It’s the little things, done consistently in love, that make life sweet. That’s what I’m thankful for most this year. Life has its Big Moments. The life-changing, earth shaking events, positive or negative, that shape us, and when we rise to the occasion and help others through those times, it is never forgotten.

EmandWilliam2011

Will and his baby sister back in 2011. Will calls her from college just to talk.

Most of life, however, is made up of small things and small moments. The daily grind, we sometimes call it. It can seem monotonous, day after day, doing the same things for our family, going through the seasons with the same tasks in front of us. But the days we have with our family can be sweet or not, depending on what is done in those small moments. It’s a consistent theme in my writing lately, because it is frequently on my mind.

Sam and Laura came over with the babies the other night and set up our Christmas tree. They knew Tom has been working until late at night playing a long-running show and the tree simply wouldn’t have gotten brought down from the rafters and set up without help.

They had the job done quickly between them, and we were grateful for their help. It was a “little thing”, but it meant a lot. The next morning I woke up to find that Tom had shoveled the drive and sidewalks, put all the bins back in the attic, vacuumed up the living room after the tree decorating, and had hung up the mistletoe for good measure, all while getting ready for work. All those “little things” added up to a big blessing, as I am limited in my physical strength right now.

When I make Emmy’s lunch, I put little notes in to surprise her. It’s a little touch and a little thing, but it brings a smile to her face. Some day she’ll remember that. I message Tom and my kids with a reminder of my love during the day. Just a little warm thing in a cold world. A little decoration on the dinner table, a little laugh with a child. Life sweeteners.

Thank you, dear friends and family for the things you do in love. Some of us don’t feel we have much to give, but the “little things” are so very important. Thank you, Heavenly Father, for all the little things you allow us to enjoy through the hands and hearts of those around us.

My son, Sam, wrote this about his wife, Laura, and I wanted to share it.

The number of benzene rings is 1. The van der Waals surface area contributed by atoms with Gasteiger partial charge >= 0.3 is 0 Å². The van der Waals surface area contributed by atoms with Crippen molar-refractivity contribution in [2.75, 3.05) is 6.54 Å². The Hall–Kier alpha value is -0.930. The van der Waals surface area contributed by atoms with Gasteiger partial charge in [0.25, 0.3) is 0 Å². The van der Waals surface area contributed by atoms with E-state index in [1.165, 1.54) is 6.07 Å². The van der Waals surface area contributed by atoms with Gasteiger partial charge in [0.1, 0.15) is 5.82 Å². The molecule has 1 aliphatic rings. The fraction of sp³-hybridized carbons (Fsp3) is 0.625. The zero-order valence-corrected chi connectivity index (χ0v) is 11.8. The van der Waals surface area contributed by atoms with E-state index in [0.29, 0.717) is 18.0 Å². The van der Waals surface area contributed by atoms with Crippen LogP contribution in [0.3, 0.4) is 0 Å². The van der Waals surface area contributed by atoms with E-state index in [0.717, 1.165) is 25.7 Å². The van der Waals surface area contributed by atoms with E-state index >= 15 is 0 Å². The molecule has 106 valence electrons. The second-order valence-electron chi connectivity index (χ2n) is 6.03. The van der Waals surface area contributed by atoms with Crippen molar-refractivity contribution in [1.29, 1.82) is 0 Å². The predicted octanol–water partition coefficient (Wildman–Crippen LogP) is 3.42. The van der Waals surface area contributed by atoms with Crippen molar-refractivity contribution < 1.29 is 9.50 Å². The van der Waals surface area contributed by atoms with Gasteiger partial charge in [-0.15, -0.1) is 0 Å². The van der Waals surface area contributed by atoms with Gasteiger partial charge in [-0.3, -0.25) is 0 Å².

LauraWhat makes a good husband or wife? If you ask most people, it is the intense excitement of being in love. And yet, as any couple who has had a successful marriage will tell you, emotional fireworks have almost nothing to do with true, enduring love. True love, in its essence, is found in the many small sacrifices spouses make for one another. Sometimes these are acts of self-denial, other times they are positive acts of kindness. But they are all characterized by generous self-giving, which is the heart of love.

Far too many couples catalog faults and slights and wrongs. Bitterness and resentment set in, and all too soon, the smallest slight has erupted into an angry shouting match. How different our marriages would be if we instead noticed and cataloged these small acts of sacrifice! Gratitude for and appreciation of our spouses would increase, and we would find our hearts overflowing with a new affection.

I give thanks for my wife. In countless ways little ways that are, in fact, heroic, she is a blessing to me and our children. From making breakfast early in the morning to patiently instructing a screaming toddler to surprising me with coffee on a cold day, her life is almost a constant act of self-giving. To my dear wife, I say thank you. You show me the meaning of true love. I hope I too can be as generous as you.

“Like the sun rising in the Lord’s heavens, the beauty of a virtuous wife is the radiance of her home.”

~ Samuel Guzman

(Emmy, giving my friend, Esther, a hug when we visited her a few months before she passed away. It was a little thing Emmy could do and willingly did, but it meant much to Esther who did not often get hugs.)

Esther